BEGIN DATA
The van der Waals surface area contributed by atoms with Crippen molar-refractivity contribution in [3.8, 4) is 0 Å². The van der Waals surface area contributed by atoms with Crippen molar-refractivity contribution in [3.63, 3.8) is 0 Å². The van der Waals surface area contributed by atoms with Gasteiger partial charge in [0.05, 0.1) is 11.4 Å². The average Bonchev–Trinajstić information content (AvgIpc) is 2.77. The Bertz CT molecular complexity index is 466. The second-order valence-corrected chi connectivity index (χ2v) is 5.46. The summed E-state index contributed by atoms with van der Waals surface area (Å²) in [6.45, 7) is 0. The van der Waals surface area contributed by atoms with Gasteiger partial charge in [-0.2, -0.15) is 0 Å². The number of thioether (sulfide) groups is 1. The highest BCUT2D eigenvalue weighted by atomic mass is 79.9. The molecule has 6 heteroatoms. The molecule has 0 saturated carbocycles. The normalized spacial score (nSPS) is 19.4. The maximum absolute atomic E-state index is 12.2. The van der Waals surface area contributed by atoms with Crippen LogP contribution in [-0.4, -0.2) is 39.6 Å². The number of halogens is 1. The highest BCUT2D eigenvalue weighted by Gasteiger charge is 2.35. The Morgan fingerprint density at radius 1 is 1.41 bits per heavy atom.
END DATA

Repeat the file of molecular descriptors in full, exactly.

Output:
The van der Waals surface area contributed by atoms with Crippen molar-refractivity contribution in [3.8, 4) is 0 Å². The van der Waals surface area contributed by atoms with Crippen molar-refractivity contribution in [3.63, 3.8) is 0 Å². The van der Waals surface area contributed by atoms with Gasteiger partial charge in [0.05, 0.1) is 11.4 Å². The average Bonchev–Trinajstić information content (AvgIpc) is 2.77. The Bertz CT molecular complexity index is 466. The second-order valence-corrected chi connectivity index (χ2v) is 5.46. The summed E-state index contributed by atoms with van der Waals surface area (Å²) in [6.45, 7) is 0. The van der Waals surface area contributed by atoms with Gasteiger partial charge in [-0.2, -0.15) is 0 Å². The number of thioether (sulfide) groups is 1. The highest BCUT2D eigenvalue weighted by atomic mass is 79.9. The molecule has 6 heteroatoms. The molecule has 0 saturated carbocycles. The normalized spacial score (nSPS) is 19.4. The maximum absolute atomic E-state index is 12.2. The van der Waals surface area contributed by atoms with Crippen LogP contribution in [-0.4, -0.2) is 39.6 Å². The number of halogens is 1. The highest BCUT2D eigenvalue weighted by Gasteiger charge is 2.35. The Morgan fingerprint density at radius 1 is 1.41 bits per heavy atom.